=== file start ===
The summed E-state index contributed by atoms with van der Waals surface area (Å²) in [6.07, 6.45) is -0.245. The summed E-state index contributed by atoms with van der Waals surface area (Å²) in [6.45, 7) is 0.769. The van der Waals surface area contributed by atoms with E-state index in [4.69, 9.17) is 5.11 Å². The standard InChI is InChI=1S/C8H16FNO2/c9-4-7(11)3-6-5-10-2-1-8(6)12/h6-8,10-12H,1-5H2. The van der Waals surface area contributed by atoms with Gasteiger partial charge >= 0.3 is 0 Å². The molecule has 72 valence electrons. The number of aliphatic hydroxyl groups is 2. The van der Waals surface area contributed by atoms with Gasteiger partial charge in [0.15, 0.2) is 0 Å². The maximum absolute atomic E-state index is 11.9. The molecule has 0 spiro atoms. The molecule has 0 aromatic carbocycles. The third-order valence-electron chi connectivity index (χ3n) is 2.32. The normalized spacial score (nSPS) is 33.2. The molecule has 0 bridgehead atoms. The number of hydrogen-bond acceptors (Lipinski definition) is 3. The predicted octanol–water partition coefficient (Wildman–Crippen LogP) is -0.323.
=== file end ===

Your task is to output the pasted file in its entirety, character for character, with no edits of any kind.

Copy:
The summed E-state index contributed by atoms with van der Waals surface area (Å²) in [6.07, 6.45) is -0.245. The summed E-state index contributed by atoms with van der Waals surface area (Å²) in [6.45, 7) is 0.769. The van der Waals surface area contributed by atoms with E-state index in [4.69, 9.17) is 5.11 Å². The standard InChI is InChI=1S/C8H16FNO2/c9-4-7(11)3-6-5-10-2-1-8(6)12/h6-8,10-12H,1-5H2. The van der Waals surface area contributed by atoms with Gasteiger partial charge >= 0.3 is 0 Å². The molecule has 72 valence electrons. The number of aliphatic hydroxyl groups is 2. The van der Waals surface area contributed by atoms with Gasteiger partial charge in [0.15, 0.2) is 0 Å². The maximum absolute atomic E-state index is 11.9. The molecule has 0 spiro atoms. The molecule has 0 aromatic carbocycles. The third-order valence-electron chi connectivity index (χ3n) is 2.32. The normalized spacial score (nSPS) is 33.2. The molecule has 0 bridgehead atoms. The number of hydrogen-bond acceptors (Lipinski definition) is 3. The predicted octanol–water partition coefficient (Wildman–Crippen LogP) is -0.323.